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Breast Imaging

E3059. BRCA and Beyond: Comprehensive Review of Hereditary Breast and Gynecologic Cancer Syndromes

Histed S1,  Woldenberg N2,  Roth A3,  Joines M1,  Patel M.1,3 1. University of California, Los Angeles, Los Angeles, CA; 2. Hoag Health Network, Newport Beach, CA; 3. Olive View-University of California, Los Angeles Medical Cente, Sylmar, CA

Address correspondence to S. Histed (shisted@mednet.ucla.edu)

Background Information: Radiologists play a central role in guiding high-risk patients with hereditary breast and gynecologic cancer, including patient identification, screening, diagnosis and staging. Familiarity with the associated genetic mutations, pathophysiology, incidence, specific cancer risks, and image-based screening guidelines is needed for collaborative high-level care of this patient population.

Educational Goals/Teaching Points: Several hereditary cancer syndromes are associated with increased risk of breast, ovarian, endometrial, and cervical as well as other non-breast and gynecologic cancers. Multimodal image-based screening may be indicated for these patients. Analyzing the presentation of these high-risk patients appropriately will guide diagnosis and management.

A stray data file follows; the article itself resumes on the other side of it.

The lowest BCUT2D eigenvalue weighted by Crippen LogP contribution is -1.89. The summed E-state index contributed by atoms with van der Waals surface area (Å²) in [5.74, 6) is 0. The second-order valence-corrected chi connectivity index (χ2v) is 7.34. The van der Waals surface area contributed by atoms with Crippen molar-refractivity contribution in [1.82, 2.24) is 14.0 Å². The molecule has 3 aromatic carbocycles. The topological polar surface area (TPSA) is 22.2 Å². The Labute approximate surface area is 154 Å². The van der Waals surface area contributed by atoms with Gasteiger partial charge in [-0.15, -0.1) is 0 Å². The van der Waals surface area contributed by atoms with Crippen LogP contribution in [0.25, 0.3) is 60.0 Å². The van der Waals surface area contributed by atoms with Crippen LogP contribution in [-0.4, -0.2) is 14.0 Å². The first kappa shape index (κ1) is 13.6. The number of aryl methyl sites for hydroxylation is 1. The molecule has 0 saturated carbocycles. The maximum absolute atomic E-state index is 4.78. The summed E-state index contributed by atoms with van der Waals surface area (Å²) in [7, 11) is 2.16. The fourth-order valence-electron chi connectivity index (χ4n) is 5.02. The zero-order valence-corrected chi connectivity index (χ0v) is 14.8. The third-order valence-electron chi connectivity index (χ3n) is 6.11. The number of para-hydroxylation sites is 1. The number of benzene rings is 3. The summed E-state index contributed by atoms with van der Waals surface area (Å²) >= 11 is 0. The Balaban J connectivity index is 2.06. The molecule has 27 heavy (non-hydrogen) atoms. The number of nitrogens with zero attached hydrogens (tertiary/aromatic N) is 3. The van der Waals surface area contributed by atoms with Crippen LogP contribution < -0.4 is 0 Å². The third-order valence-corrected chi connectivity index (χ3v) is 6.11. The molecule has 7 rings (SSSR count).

Key Anatomic/Physiologic Issues and Imaging Findings/Techniques: This presentation will encompass an image-rich comprehensive review of hereditary breast and gynecologic cancer syndromes, including hereditary breast and ovarian cancer associated with BRCA1/BRCA2 and Lynch syndrome, and less common syndromes including Peutz–Jegher, Gorlin, Li-Fraumeni and Cowden syndrome. For each syndrome, associated genetic mutations, pathophysiology, incidence, specific cancer risks, and image-based screening guidelines will be reviewed. In the discussion of each syndrome, subtypes of breast, ovarian, endometrial, and cervical cancer as well as non-breast and nongynecologic cancers will be addressed.

Conclusion: High-risk patients with hereditary breast and gynecologic cancer syndromes may require screening with multimodality imaging. Understanding the pathophysiology and specific associated cancer risk for each syndrome, as well as image-based screening guidelines, is important for the radiologist to assist in management for this population.